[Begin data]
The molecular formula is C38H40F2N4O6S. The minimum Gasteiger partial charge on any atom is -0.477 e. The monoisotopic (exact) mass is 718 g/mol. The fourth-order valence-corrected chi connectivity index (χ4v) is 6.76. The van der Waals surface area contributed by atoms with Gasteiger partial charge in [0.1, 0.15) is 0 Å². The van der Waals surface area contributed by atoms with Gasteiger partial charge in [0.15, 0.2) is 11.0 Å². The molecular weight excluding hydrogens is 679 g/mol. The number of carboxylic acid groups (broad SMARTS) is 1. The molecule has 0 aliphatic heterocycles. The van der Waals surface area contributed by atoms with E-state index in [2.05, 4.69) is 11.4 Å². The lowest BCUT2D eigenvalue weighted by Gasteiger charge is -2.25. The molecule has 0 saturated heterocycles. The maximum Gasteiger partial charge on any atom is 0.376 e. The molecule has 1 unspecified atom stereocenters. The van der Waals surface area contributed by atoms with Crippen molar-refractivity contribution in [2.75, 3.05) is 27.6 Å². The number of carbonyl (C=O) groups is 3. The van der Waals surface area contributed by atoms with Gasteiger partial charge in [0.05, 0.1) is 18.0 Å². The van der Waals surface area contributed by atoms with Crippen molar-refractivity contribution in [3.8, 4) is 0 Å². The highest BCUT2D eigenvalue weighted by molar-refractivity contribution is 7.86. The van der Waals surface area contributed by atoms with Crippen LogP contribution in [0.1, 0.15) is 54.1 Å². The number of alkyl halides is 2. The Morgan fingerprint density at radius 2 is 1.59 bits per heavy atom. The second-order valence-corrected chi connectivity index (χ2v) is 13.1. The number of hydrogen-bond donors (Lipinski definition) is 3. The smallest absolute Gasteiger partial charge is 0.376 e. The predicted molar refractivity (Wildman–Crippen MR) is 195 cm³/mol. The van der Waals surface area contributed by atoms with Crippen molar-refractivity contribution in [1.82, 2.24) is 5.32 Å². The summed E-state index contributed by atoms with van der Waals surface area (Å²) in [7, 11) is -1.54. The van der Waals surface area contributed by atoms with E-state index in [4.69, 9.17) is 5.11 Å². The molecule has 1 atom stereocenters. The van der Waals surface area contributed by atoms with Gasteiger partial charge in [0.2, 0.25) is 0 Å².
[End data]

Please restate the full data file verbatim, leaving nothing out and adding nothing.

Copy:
The molecular formula is C38H40F2N4O6S. The minimum Gasteiger partial charge on any atom is -0.477 e. The monoisotopic (exact) mass is 718 g/mol. The fourth-order valence-corrected chi connectivity index (χ4v) is 6.76. The van der Waals surface area contributed by atoms with Gasteiger partial charge in [0.1, 0.15) is 0 Å². The van der Waals surface area contributed by atoms with Gasteiger partial charge in [0.15, 0.2) is 11.0 Å². The molecular weight excluding hydrogens is 679 g/mol. The number of carboxylic acid groups (broad SMARTS) is 1. The molecule has 0 aliphatic heterocycles. The van der Waals surface area contributed by atoms with E-state index in [2.05, 4.69) is 11.4 Å². The lowest BCUT2D eigenvalue weighted by Gasteiger charge is -2.25. The molecule has 0 saturated heterocycles. The maximum Gasteiger partial charge on any atom is 0.376 e. The molecule has 1 unspecified atom stereocenters. The van der Waals surface area contributed by atoms with Crippen molar-refractivity contribution in [2.75, 3.05) is 27.6 Å². The number of carbonyl (C=O) groups is 3. The van der Waals surface area contributed by atoms with Gasteiger partial charge in [0.05, 0.1) is 18.0 Å². The van der Waals surface area contributed by atoms with Crippen molar-refractivity contribution in [3.8, 4) is 0 Å². The highest BCUT2D eigenvalue weighted by molar-refractivity contribution is 7.86. The van der Waals surface area contributed by atoms with Crippen LogP contribution in [0.1, 0.15) is 54.1 Å². The number of alkyl halides is 2. The Morgan fingerprint density at radius 2 is 1.59 bits per heavy atom. The second-order valence-corrected chi connectivity index (χ2v) is 13.1. The number of hydrogen-bond donors (Lipinski definition) is 3. The smallest absolute Gasteiger partial charge is 0.376 e. The predicted molar refractivity (Wildman–Crippen MR) is 195 cm³/mol. The van der Waals surface area contributed by atoms with Crippen molar-refractivity contribution in [1.82, 2.24) is 5.32 Å². The summed E-state index contributed by atoms with van der Waals surface area (Å²) in [7, 11) is -1.54. The van der Waals surface area contributed by atoms with E-state index in [4.69, 9.17) is 5.11 Å². The molecule has 1 atom stereocenters. The van der Waals surface area contributed by atoms with Gasteiger partial charge in [0.2, 0.25) is 0 Å².